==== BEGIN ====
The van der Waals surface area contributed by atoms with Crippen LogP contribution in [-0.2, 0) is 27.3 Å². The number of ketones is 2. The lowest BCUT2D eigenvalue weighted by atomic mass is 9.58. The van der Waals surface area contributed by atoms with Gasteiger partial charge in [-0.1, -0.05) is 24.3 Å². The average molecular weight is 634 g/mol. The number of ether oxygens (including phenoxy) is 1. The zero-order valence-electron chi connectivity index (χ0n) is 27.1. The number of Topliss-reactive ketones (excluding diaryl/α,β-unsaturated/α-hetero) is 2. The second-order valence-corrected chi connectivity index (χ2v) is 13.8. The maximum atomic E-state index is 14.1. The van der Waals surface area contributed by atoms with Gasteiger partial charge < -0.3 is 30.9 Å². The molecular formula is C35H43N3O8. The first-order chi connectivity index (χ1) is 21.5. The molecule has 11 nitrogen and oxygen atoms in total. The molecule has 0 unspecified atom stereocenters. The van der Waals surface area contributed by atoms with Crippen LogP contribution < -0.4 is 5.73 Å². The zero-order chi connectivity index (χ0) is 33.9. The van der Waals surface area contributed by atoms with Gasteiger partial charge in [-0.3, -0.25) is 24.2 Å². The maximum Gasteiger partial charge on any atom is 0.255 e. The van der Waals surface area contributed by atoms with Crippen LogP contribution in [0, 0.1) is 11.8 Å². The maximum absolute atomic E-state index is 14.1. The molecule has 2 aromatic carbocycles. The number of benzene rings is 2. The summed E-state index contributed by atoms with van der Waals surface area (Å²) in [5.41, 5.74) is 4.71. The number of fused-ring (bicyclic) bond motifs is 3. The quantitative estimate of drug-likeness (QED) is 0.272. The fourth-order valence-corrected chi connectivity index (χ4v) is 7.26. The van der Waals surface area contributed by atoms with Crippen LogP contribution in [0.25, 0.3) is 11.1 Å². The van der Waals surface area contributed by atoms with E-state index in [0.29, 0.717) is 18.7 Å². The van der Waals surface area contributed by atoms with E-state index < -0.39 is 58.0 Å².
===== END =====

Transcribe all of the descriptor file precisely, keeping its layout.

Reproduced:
The van der Waals surface area contributed by atoms with Crippen LogP contribution in [-0.2, 0) is 27.3 Å². The number of ketones is 2. The lowest BCUT2D eigenvalue weighted by atomic mass is 9.58. The van der Waals surface area contributed by atoms with Gasteiger partial charge in [-0.1, -0.05) is 24.3 Å². The average molecular weight is 634 g/mol. The number of ether oxygens (including phenoxy) is 1. The zero-order valence-electron chi connectivity index (χ0n) is 27.1. The number of Topliss-reactive ketones (excluding diaryl/α,β-unsaturated/α-hetero) is 2. The second-order valence-corrected chi connectivity index (χ2v) is 13.8. The maximum atomic E-state index is 14.1. The van der Waals surface area contributed by atoms with Gasteiger partial charge < -0.3 is 30.9 Å². The molecular formula is C35H43N3O8. The first-order chi connectivity index (χ1) is 21.5. The molecule has 11 nitrogen and oxygen atoms in total. The molecule has 0 unspecified atom stereocenters. The van der Waals surface area contributed by atoms with Crippen LogP contribution < -0.4 is 5.73 Å². The zero-order chi connectivity index (χ0) is 33.9. The van der Waals surface area contributed by atoms with Gasteiger partial charge in [-0.3, -0.25) is 24.2 Å². The maximum Gasteiger partial charge on any atom is 0.255 e. The van der Waals surface area contributed by atoms with Crippen LogP contribution in [0, 0.1) is 11.8 Å². The maximum absolute atomic E-state index is 14.1. The molecule has 2 aromatic carbocycles. The number of benzene rings is 2. The summed E-state index contributed by atoms with van der Waals surface area (Å²) in [5.41, 5.74) is 4.71. The number of fused-ring (bicyclic) bond motifs is 3. The quantitative estimate of drug-likeness (QED) is 0.272. The fourth-order valence-corrected chi connectivity index (χ4v) is 7.26. The van der Waals surface area contributed by atoms with Crippen LogP contribution in [0.25, 0.3) is 11.1 Å². The van der Waals surface area contributed by atoms with E-state index in [0.29, 0.717) is 18.7 Å². The van der Waals surface area contributed by atoms with E-state index < -0.39 is 58.0 Å².